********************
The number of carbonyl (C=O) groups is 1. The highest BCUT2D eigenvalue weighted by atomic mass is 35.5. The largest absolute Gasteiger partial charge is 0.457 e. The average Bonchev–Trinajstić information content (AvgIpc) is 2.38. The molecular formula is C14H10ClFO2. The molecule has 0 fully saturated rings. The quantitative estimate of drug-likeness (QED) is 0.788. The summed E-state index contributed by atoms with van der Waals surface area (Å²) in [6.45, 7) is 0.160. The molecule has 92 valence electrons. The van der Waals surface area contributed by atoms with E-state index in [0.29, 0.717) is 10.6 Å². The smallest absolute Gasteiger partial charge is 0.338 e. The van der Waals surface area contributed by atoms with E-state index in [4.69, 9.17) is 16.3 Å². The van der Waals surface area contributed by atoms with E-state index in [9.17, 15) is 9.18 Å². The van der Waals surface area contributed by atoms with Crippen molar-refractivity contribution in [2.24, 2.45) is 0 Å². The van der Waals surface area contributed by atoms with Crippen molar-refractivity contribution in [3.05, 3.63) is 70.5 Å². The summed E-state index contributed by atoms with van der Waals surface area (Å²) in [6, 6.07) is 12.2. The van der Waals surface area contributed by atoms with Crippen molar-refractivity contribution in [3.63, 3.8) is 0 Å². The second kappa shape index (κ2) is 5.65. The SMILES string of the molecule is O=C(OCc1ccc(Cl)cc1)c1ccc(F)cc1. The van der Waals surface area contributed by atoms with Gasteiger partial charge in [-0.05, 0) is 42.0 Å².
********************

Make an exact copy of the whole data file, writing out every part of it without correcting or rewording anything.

The number of carbonyl (C=O) groups is 1. The highest BCUT2D eigenvalue weighted by atomic mass is 35.5. The largest absolute Gasteiger partial charge is 0.457 e. The average Bonchev–Trinajstić information content (AvgIpc) is 2.38. The molecular formula is C14H10ClFO2. The molecule has 0 fully saturated rings. The quantitative estimate of drug-likeness (QED) is 0.788. The summed E-state index contributed by atoms with van der Waals surface area (Å²) in [6.45, 7) is 0.160. The molecule has 92 valence electrons. The van der Waals surface area contributed by atoms with E-state index in [0.29, 0.717) is 10.6 Å². The smallest absolute Gasteiger partial charge is 0.338 e. The van der Waals surface area contributed by atoms with E-state index in [4.69, 9.17) is 16.3 Å². The van der Waals surface area contributed by atoms with E-state index in [9.17, 15) is 9.18 Å². The van der Waals surface area contributed by atoms with Crippen molar-refractivity contribution in [2.24, 2.45) is 0 Å². The van der Waals surface area contributed by atoms with Crippen molar-refractivity contribution in [3.05, 3.63) is 70.5 Å². The summed E-state index contributed by atoms with van der Waals surface area (Å²) in [6, 6.07) is 12.2. The van der Waals surface area contributed by atoms with Crippen molar-refractivity contribution in [3.63, 3.8) is 0 Å². The second kappa shape index (κ2) is 5.65. The SMILES string of the molecule is O=C(OCc1ccc(Cl)cc1)c1ccc(F)cc1. The van der Waals surface area contributed by atoms with Gasteiger partial charge in [-0.05, 0) is 42.0 Å².